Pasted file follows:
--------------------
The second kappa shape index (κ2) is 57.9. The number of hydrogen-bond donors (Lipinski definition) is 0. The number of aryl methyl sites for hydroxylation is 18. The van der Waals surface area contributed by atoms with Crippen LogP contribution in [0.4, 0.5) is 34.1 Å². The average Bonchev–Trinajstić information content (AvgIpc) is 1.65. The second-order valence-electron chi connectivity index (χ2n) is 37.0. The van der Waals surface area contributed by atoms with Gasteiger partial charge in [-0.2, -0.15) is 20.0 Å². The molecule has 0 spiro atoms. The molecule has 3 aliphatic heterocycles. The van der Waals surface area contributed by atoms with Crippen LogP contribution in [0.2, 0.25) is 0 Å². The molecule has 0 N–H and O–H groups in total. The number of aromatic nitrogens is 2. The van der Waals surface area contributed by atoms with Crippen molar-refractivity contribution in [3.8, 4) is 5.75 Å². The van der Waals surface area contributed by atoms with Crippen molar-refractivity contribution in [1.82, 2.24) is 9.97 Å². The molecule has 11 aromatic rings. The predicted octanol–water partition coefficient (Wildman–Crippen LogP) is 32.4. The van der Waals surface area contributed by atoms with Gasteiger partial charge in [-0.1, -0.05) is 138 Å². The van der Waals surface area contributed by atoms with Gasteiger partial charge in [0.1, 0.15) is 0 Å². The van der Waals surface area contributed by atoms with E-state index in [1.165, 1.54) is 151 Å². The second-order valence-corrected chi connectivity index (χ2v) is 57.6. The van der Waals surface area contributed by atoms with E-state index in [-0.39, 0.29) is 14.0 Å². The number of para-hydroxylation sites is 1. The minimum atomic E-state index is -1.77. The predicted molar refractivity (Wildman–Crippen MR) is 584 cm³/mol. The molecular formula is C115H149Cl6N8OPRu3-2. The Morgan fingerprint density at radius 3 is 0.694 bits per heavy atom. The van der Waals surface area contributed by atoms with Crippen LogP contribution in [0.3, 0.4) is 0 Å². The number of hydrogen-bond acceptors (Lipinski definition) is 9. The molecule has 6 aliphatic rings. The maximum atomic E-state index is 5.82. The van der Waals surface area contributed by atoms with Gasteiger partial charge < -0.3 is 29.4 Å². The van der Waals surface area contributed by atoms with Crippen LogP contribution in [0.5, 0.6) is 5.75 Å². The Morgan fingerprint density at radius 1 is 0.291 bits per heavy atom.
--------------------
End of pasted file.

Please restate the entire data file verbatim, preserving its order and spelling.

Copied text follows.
The second kappa shape index (κ2) is 57.9. The number of hydrogen-bond donors (Lipinski definition) is 0. The number of aryl methyl sites for hydroxylation is 18. The van der Waals surface area contributed by atoms with Crippen LogP contribution in [0.4, 0.5) is 34.1 Å². The average Bonchev–Trinajstić information content (AvgIpc) is 1.65. The second-order valence-electron chi connectivity index (χ2n) is 37.0. The van der Waals surface area contributed by atoms with Gasteiger partial charge in [-0.2, -0.15) is 20.0 Å². The molecule has 0 spiro atoms. The molecule has 3 aliphatic heterocycles. The van der Waals surface area contributed by atoms with Crippen LogP contribution in [0.2, 0.25) is 0 Å². The molecule has 0 N–H and O–H groups in total. The number of aromatic nitrogens is 2. The van der Waals surface area contributed by atoms with Crippen molar-refractivity contribution in [3.8, 4) is 5.75 Å². The van der Waals surface area contributed by atoms with Crippen molar-refractivity contribution in [1.82, 2.24) is 9.97 Å². The molecule has 11 aromatic rings. The predicted octanol–water partition coefficient (Wildman–Crippen LogP) is 32.4. The van der Waals surface area contributed by atoms with Gasteiger partial charge in [-0.1, -0.05) is 138 Å². The van der Waals surface area contributed by atoms with Gasteiger partial charge in [0.1, 0.15) is 0 Å². The van der Waals surface area contributed by atoms with E-state index in [1.165, 1.54) is 151 Å². The second-order valence-corrected chi connectivity index (χ2v) is 57.6. The van der Waals surface area contributed by atoms with E-state index in [-0.39, 0.29) is 14.0 Å². The number of para-hydroxylation sites is 1. The minimum atomic E-state index is -1.77. The predicted molar refractivity (Wildman–Crippen MR) is 584 cm³/mol. The molecular formula is C115H149Cl6N8OPRu3-2. The Morgan fingerprint density at radius 3 is 0.694 bits per heavy atom. The van der Waals surface area contributed by atoms with Crippen LogP contribution in [0.3, 0.4) is 0 Å². The number of hydrogen-bond acceptors (Lipinski definition) is 9. The molecule has 6 aliphatic rings. The maximum atomic E-state index is 5.82. The van der Waals surface area contributed by atoms with Gasteiger partial charge < -0.3 is 29.4 Å². The van der Waals surface area contributed by atoms with Crippen LogP contribution in [0.5, 0.6) is 5.75 Å². The Morgan fingerprint density at radius 1 is 0.291 bits per heavy atom.